Course Matching – Spring 2025

The faculty members teaching the courses listed below would like to offer their course as a Globally Connected Course in fall of the 2024-25 academic year and are looking for a course partner from an Alliance institution. Course descriptions will be added as they are submitted.

The courses are organized by academic division, but you are encouraged to think creatively and expansively about how GCC programming could enhance your course. Some of the richest course connections are cross-disciplinary, so you are strongly encouraged to search broadly.

If you are interested, please contact the instructor to explore connecting their course to a course you teach. Visit the Global Course Connections page for information on how to submit a course description and how to submit a connection proposal.

Also review the list of courses for fall 2024.

HIST 101: History of Islam
Ibra Sene, [email protected], The College of Wooster
This course is intended to survey the development of the complex history Islam. From its birthplace in Arabia, we will follow the expansion of Islam around the West Asia, North and Sub-Saharan Africa, but also Central, South, and Southeast Asia, Europe, and North America. We will examine the various ways in which politics, the economy, and different cultural dynamics, among other factors, have shaped this history. We will also show that the diversity in the historical trajectories of Muslim societies went hand in hand with the formation of strong global connections among Muslims communities across space and time. [Expected enrollment: 25]

HIST 232: Africa: From Colonization to Globalization
Ibra Sene, [email protected], The College of Wooster
This course begins with an investigation of the relationship between the end of the slave trade and the origins of European colonization. Among other important topics, we examine the African contribution to the two World Wars, African nationalism, the Cold War, neocolonialism, and their enduring consequences for the continent. We end the course with a study of the rise of Africa from the early years of independence through the continent’s important global role today. [Expected enrollment: 25]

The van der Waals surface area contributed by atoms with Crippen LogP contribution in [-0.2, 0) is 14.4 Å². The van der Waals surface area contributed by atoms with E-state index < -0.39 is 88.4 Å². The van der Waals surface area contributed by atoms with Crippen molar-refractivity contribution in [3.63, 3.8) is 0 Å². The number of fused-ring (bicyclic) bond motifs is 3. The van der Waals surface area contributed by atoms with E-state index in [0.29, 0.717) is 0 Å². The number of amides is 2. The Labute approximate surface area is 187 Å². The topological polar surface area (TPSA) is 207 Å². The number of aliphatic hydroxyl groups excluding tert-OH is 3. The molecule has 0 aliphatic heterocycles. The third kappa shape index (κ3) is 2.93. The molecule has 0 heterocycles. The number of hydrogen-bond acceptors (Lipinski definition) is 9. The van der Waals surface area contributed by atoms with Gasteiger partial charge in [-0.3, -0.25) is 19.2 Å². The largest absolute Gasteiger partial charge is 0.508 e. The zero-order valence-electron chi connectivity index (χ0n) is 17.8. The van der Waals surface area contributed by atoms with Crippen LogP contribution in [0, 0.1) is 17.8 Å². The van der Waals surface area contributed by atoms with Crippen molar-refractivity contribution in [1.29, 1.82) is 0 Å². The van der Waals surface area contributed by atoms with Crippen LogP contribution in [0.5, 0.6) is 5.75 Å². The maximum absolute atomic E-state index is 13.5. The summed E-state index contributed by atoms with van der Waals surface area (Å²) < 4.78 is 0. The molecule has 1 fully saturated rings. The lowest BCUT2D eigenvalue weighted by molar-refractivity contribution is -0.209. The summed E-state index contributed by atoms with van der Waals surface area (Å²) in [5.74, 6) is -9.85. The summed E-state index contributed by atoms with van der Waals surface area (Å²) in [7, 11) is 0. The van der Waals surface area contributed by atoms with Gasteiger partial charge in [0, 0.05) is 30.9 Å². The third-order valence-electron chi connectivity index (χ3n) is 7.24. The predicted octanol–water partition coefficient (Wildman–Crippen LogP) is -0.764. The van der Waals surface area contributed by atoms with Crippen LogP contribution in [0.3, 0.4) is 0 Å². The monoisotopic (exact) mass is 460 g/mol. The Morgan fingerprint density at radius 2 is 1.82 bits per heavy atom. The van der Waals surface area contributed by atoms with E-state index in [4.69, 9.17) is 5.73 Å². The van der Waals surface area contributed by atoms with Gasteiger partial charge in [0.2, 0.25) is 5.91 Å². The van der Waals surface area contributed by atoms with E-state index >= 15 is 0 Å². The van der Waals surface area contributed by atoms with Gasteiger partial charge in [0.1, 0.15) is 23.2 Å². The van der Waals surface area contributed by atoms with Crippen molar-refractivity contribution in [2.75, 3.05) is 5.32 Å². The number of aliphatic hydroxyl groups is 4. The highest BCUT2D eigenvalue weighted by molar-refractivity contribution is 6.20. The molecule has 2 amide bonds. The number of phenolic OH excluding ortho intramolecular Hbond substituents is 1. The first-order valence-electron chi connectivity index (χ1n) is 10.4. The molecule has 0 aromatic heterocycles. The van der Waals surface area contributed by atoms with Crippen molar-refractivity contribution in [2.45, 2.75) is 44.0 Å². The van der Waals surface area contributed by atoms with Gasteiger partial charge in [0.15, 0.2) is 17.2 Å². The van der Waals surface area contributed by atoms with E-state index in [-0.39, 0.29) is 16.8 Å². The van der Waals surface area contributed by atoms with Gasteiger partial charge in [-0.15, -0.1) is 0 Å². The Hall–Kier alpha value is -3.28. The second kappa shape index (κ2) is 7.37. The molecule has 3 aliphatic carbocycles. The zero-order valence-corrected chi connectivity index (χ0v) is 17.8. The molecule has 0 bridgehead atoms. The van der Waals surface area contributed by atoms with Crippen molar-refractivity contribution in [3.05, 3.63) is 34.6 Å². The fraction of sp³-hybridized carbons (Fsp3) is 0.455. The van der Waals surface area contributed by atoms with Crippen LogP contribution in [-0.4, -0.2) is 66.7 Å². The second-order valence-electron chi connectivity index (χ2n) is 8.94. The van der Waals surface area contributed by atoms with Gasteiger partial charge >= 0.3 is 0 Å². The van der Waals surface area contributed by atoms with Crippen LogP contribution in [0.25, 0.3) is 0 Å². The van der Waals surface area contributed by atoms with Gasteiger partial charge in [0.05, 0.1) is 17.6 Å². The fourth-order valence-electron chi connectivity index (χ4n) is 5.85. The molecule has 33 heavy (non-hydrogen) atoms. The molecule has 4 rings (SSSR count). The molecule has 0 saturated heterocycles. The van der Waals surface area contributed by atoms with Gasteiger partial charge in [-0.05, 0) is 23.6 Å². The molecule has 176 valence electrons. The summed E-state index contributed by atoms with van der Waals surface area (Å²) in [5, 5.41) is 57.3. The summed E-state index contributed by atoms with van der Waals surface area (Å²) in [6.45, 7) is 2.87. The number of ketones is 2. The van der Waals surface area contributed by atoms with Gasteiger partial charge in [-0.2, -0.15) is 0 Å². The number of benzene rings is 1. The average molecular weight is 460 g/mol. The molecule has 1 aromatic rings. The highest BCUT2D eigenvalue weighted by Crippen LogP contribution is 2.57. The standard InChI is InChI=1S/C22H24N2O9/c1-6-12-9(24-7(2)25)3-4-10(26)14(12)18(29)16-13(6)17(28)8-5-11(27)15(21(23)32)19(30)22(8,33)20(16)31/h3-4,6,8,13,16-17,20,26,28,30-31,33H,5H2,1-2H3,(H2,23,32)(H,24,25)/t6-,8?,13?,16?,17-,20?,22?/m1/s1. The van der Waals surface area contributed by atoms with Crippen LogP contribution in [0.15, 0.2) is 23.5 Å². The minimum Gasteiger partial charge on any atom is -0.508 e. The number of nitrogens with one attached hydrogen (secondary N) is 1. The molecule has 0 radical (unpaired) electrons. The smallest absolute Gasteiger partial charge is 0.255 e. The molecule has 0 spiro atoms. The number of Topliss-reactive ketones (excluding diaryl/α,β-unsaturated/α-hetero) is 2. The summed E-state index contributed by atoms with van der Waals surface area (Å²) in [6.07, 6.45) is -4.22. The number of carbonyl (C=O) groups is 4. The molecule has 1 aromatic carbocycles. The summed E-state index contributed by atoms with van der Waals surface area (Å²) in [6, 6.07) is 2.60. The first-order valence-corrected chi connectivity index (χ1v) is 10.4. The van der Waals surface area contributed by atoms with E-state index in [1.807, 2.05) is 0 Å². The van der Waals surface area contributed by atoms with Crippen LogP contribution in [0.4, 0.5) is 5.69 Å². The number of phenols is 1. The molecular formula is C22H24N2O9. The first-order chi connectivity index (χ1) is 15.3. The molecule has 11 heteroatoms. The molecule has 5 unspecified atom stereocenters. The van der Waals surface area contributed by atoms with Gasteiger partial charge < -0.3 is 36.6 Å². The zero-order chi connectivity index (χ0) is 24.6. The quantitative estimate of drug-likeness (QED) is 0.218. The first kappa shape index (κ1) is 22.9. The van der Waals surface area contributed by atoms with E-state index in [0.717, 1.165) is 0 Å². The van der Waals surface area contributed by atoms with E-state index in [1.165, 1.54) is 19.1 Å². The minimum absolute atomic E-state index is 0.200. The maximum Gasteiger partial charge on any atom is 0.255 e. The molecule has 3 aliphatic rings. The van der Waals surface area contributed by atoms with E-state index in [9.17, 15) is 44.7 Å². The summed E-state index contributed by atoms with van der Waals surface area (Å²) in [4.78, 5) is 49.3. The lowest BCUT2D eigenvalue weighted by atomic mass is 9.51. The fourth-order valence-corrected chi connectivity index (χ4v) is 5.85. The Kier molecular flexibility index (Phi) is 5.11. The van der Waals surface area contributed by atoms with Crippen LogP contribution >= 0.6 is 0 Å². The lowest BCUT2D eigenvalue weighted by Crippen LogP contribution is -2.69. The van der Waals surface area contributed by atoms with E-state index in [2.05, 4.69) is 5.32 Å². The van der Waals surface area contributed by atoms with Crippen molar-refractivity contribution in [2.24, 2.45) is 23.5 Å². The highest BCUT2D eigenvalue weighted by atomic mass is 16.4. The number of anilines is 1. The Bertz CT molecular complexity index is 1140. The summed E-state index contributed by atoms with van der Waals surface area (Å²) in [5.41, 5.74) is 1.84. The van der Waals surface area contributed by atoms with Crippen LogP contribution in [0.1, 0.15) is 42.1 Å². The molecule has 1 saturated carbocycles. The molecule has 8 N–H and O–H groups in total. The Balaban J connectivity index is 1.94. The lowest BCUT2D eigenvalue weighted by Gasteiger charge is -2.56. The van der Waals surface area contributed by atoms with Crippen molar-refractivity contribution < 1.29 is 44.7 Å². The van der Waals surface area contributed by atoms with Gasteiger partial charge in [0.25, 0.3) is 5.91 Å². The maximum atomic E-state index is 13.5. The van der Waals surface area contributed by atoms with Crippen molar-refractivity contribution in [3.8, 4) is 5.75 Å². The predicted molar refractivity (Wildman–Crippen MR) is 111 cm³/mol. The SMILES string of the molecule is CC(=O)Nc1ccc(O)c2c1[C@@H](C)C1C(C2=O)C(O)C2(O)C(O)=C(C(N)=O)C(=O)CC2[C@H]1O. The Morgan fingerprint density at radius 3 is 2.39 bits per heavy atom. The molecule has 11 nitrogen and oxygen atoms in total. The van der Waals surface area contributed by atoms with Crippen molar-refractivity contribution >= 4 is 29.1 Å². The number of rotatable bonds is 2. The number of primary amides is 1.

ANTH 305: Anthropology of Space and Place
Jennifer Grubbs, [email protected], Antioch College
This course will explore foundational theories of space and place in anthropology as well as ethnographic case studies of the intersections of cities, gentrification, race, class, gender, immigration, and the environment. Perfect for majors and students interested in urban studies. This course puts ethnographic, philosophical, and historical readings on space and place in conversation in order to provide a basis for understanding how and when human beings, societies, nature, and social spaces are co-produced. The course opens with an exploration of fundamental concepts in the anthropology of space before moving into specific interrogations of concepts like nature, cities, race, gender, and security. [Expected enrollment: 15]

ANTH 322: Langauge, Disability, and Semiotic Ecologies
Erika Hoffmann-Dilloway, [email protected], Oberlin College
This course introduces students to anthropological perspectives on language use as an embodied practice, with attention to the diverse sensory ecologies through which language is produced and perceived. In so doing we will highlight how perspectives from disability studies enrich anthropological understandings of the political and phenomenological dimensions of language. In addition, we will explore how linguistic and other semiotic practices contribute to the construction of and experience of disabilities. [Expected enrollment: 25]